The fight between the 'newborns' and the strange Cullen-werewolves alliance is actually well choreographed and exciting - the one thing about the earlier Twilight films I did enjoy were the more action-based scenes. If there were more of these, and less whining in meadows, perhaps the films would have been more appealing. The script at times seems is rather cringeworthy - although I've never read the book series, I can imagine much of the writing being down these lines.

Despite the mysogynistic undertones of the story, pushing the romance aside Eclipse is actually not a bad film. Visually, it delivers, with a beautiful setting and some well-thought out sequences. It's not brilliant, has a very annoying central character in Edward, and it won't be accepted by the film snobs of the world. But, for mainstream 'romance' drama, it delivers a watchable two hours.


Monday, 6 September 2010

September's Big Tellyvisual Round Up - Across The Pond.

Okay, I am officially excited. This month, not one, not two, but FOUR of my favourite US shows start new seasons. So I expect my University workload to be greatly lessened - worrying, considering this is my third year and I should really be concentrating on essays instead of show songs, badass vampires, exhumations and monster-fighting. Not all in one show, I hasten to add. But that would be a damn awesome show...

Let's kick off with a series that divides opinion - Glee. And I absolutely love it in all its cheesy, too-bright jazz hands glory. Season 2 starts with a new year, and some new characters, including pop star Charice (no, I've never heard of her either. Finn and Rachel are still going strong, although Puck is being his usual self and causing mischief. Tina is apparently dating Mike Chang, the one who dances but doesn't speak after giving Artie the push (sob!). And the new man in Emma's life, played by John Stamos drops in to throw a spanner in the 'Wemma' works. Yeah, I hate those 'couple names' too.

The new season premieres in just two weeks on Tuesday 21st, and here is a lovelywonderful promo introduced by none other than Emily Deschanel and Tamara Taylor from Bones!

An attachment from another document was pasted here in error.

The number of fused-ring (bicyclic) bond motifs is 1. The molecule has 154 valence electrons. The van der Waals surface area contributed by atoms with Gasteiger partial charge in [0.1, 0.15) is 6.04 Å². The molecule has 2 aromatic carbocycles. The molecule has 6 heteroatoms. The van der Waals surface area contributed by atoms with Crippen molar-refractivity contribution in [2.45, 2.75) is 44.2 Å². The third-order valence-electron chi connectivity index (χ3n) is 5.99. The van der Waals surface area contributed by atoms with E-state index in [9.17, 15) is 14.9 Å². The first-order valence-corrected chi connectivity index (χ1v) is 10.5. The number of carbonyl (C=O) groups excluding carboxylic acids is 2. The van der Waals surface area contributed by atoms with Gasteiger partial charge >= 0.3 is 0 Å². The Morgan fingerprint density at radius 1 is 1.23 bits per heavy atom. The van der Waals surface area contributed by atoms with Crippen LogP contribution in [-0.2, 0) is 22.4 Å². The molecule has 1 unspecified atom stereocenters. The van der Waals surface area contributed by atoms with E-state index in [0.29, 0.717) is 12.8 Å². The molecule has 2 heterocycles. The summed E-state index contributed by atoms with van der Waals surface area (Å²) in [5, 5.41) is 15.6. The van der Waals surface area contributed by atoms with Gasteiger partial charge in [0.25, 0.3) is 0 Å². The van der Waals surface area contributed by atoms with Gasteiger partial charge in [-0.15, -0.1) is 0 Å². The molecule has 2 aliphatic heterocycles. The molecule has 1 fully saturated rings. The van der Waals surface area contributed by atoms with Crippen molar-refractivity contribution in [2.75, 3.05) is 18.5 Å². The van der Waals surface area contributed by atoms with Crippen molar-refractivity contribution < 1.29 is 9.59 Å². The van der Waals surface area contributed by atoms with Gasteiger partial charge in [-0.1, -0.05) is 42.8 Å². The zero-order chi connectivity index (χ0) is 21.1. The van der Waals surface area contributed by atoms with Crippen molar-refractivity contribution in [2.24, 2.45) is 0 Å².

Speaking of Bones, the premiere of Season Six will be with us very soon too. After the (in my view, a little underwhelming) end of Season 5, we'll catch up with the characters seven months on. They've all been living their seperate lives doing their own things, and we get to see how the team have changed individually - and what this does to the group dynamic. There's little in the way of spoilers floating around, they seem to be keeping a lot to their chests, and no promo yet, but the new series hits on Thursday 17th.

Next up is another series going into its second season, The Vampire Diaries. Don't worry, no sparkly emo fangsters in sight. Based on a series of books by L.J Smith, Elena Gilbert has her life turned upside down by the arrival in town of the Salvatore brothers, Stefan and Damon (the latter played by Ian Somerhalder aka Boone from Lost) - who are very, very pretty for members of the undead. The end of the first season left us on a cliffhanger with Katherine (vampire scarylady and ex-lover of both brothers and a spitting-image ancestor of Elena) in Elena's house. The second season looks to pick up from here, with a promo video which features some new scenes (and annoyingly, quite a few from the last season. I KNOW WHAT HAPPENED, NOW I WANT TO SEE WHAT HAPPENS NEXT!)

Season 2 premieres Thursday 9th September.

And this leads me on to the new season I'm most excited about, oh yes, SUPERNATURAL IS BACK!! Unfortunately the promo vid has no new stuff (not impressed, CW), however, the end of S5 revealed Sam to have copied his bigbro and made his way out of Hell. Hopefully to do more than just stand gazing in windows and making streetlamps die.